Gonadotropin-releasing hormone (GnRH), a decapeptide, is a part of the hypothalamic-pituitary-gonadal axis, and being a part of this system makes it vital for human reproduction. Since its discovery by a group of Nobel laureate Andrew V. Schally in 1971 from porcine hypothalamus as one of the earliest hypothalamic releasing hormones, it has been a center of attention of research scientists because of its central role in reproduction not only in humans but also in all vertebrates.
Over 20 different primary structures of GnRH and its receptors have been studied across different species. Compared to GnRH I, GnRH II is not widely distributed. It is found in the central nervous system, where it seems to act as a neuromodulator of sexual behavior and in the tissues of the female reproductive system, such as the endometrium, ovary, and placenta (and in tumors derived from these tissues). GnRH I & II are present in humans, GnRH-I (pGlu-His-Trp-Ser-Tyr-Gly-Leu-Arg-Pro-Gly·NH2) is mainly discussed in this review because it is the main isoform having the most physiologic importance in humans.
Gonadotropin-releasing hormone (GnRH) is a crucial substance in the hypothalamic-pituitary-gonadal (HPG) axis in humans. Production of GnRH occurs in the neurons of the hypothalamus and causes the downstream production of sex hormones by the gonads. This hormone ultimately regulates puberty onset, sexual development, and ovulatory cycles in females. Intrinsic or extrinsic disruptions in this pathway can lead to the development of pathologic conditions in humans. Pharmacologic analogs of GnRH are useful in the treatment of gynecological disease due to their ability to block estrogen secretion from the ovary. Emerging evidence suggests that stimulation of tumor GnRH receptors induces antiproliferative and antimetastatic activity, making it a potential therapeutic target. This review will discuss the cellular and genetic characteristics of GnRH as well as its physiologic and pathophysiologic mechanisms in humans.
GnRH is vital because it has implications in the pathogenesis of central hypogonadism. GnRH and its analogs are used as a treatment modality in infertility, endometriosis, central precocious puberty, and hormone-dependent malignancies like breast cancer and ovarian cancer.
In humans, the GnRH I gene, consisting of four exons and three introns, resides on the short arm of chromosome 8 (8p21-p11.2). The journey of GnRH begins in the medial olfactory placode. From here, it travels along the olfactory bulb to reach the hypothalamus. GnRH is then secreted, in a pulsatile fashion, into the hypophyseal portal circulation where it reaches its primary destination, the anterior pituitary. Here it binds the gonadotropin-releasing hormone receptor (GnRHR), which is a G-protein coupled receptor, on the pituitary gonadotrophic cells. Binding of GnRH to the GnRHR initiates downstream signaling of the primary gonadotropins: follicle-stimulating hormone (FSH), and luteinizing hormone (LH).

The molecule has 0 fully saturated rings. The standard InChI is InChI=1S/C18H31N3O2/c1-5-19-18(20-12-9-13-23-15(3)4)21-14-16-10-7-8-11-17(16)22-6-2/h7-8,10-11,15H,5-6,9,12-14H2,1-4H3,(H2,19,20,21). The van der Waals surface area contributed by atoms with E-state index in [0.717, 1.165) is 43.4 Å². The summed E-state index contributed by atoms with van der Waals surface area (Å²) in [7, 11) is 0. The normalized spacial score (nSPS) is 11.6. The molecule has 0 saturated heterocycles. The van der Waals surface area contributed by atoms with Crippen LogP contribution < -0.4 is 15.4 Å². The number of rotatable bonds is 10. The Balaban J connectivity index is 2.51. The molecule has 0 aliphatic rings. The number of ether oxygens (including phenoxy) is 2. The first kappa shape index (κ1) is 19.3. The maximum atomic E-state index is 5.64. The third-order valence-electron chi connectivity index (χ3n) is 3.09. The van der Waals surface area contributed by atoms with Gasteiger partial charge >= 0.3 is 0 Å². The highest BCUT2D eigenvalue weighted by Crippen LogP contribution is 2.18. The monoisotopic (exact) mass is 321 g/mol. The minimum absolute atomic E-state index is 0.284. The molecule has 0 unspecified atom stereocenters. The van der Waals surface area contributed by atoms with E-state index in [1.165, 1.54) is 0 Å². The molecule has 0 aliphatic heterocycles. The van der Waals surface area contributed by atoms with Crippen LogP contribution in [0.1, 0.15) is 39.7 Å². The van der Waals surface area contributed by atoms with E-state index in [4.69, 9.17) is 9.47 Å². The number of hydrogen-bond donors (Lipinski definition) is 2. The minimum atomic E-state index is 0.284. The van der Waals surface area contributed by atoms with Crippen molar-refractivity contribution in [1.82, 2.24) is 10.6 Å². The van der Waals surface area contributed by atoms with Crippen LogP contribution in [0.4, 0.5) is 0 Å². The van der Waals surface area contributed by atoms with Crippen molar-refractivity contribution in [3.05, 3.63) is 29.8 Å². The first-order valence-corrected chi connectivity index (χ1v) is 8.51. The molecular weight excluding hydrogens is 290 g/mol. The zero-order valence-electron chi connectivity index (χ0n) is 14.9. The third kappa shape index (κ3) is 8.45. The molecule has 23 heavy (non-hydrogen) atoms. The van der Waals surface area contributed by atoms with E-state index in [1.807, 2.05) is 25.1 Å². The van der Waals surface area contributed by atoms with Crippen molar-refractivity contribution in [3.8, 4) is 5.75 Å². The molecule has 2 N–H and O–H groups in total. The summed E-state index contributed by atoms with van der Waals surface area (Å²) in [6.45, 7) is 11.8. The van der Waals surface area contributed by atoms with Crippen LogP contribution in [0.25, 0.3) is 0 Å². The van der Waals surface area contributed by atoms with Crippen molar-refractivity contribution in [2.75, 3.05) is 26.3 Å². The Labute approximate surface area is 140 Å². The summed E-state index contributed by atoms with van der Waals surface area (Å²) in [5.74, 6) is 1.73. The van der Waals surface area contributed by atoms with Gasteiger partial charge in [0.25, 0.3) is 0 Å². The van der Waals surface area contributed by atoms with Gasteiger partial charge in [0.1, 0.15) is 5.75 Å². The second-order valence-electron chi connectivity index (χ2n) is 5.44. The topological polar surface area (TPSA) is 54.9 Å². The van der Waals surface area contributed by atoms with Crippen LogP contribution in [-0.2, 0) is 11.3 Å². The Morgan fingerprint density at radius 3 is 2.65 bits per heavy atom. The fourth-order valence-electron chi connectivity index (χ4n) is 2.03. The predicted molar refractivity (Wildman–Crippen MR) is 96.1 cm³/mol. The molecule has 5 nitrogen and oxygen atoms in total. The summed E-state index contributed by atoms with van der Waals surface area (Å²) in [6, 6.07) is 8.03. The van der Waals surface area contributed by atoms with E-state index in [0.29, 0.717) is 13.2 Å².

Multiple genes aid in the process of development and differentiation (fibroblast growth factor receptor 1 (FGFR1) and its ligand fibroblast growth factor 8 (FGF8), heparin sulfate 6-O-sulphotransferase 1 (HS6ST1) and nasal embryonic LH-releasing hormone Factor (NELF)), migration (NOS1, semaphorin 3A (SEMA3A), prokineticin 2 (PROK2) and prokineticin receptor 2 (PROKR2)), and neuronal stability (SEMA3E).
GnRH cell bodies are in the medial preoptic area (POA) and the arcuate/infundibular nucleus of the hypothalamus, forming a neuronal network with projections to the median eminence. GnRH secretion occurs from the median eminence into the fenestrated capillaries of portal circulation and then is carried to the anterior pituitary. In humans, estimates of the number of GnRH neurons range between 1000 to 1500. The co-location of GnRH neurons with other central regulators allows the GnRH network to be influenced by a range of neuroendocrine and metabolic inputs.
Gonadotropin-releasing hormone receptor (GnRHR):
The location of the GnRH receptor (GnRHR) is in the anterior pituitary and belongs to the family of the G protein-coupled receptors. Its seven transmembrane domains describe this receptor class. These receptors, when bound by an activating subunit, undergo conformation change and activate intracellular pathways leading to modulation of genes within a target cell, via phosphorylation events. Activation of the receptors leads to the creation of receptor clusters. These receptor clusters can be shuttled to the surface of the cell or degraded in lysosomes after they become internalized. A short intracellular carboxy-terminal tail characterizes this particular receptor. This structure helps to prevent desensitization and slow internalization of the receptor. The GnRHR links to a member of the G-protein family called Gq. The Gq protein cleaves a molecule called phosphatidylinositol-4-5-bisphosphate (PIP). PIP cleavage results in the formation of inositol phospholipid (IP3), and cleavage of the molecule PIP2. IP3 stimulated the endoplasmic reticulum to release calcium into the cytosol. DAG activates the protein kinase C (PKC) signaling cascade. Protein kinase C then goes on to stimulates the MAP kinase and ERK1/2 cascades. As a minor action, activation of the GnRHR can activate the cAMP and protein kinase A (PKA) signaling cascades, which occurs via the Gs and the calcium and calmodulin system. Once these pathways are activated, they lead to the biosynthesis and secretion of gonadotropin.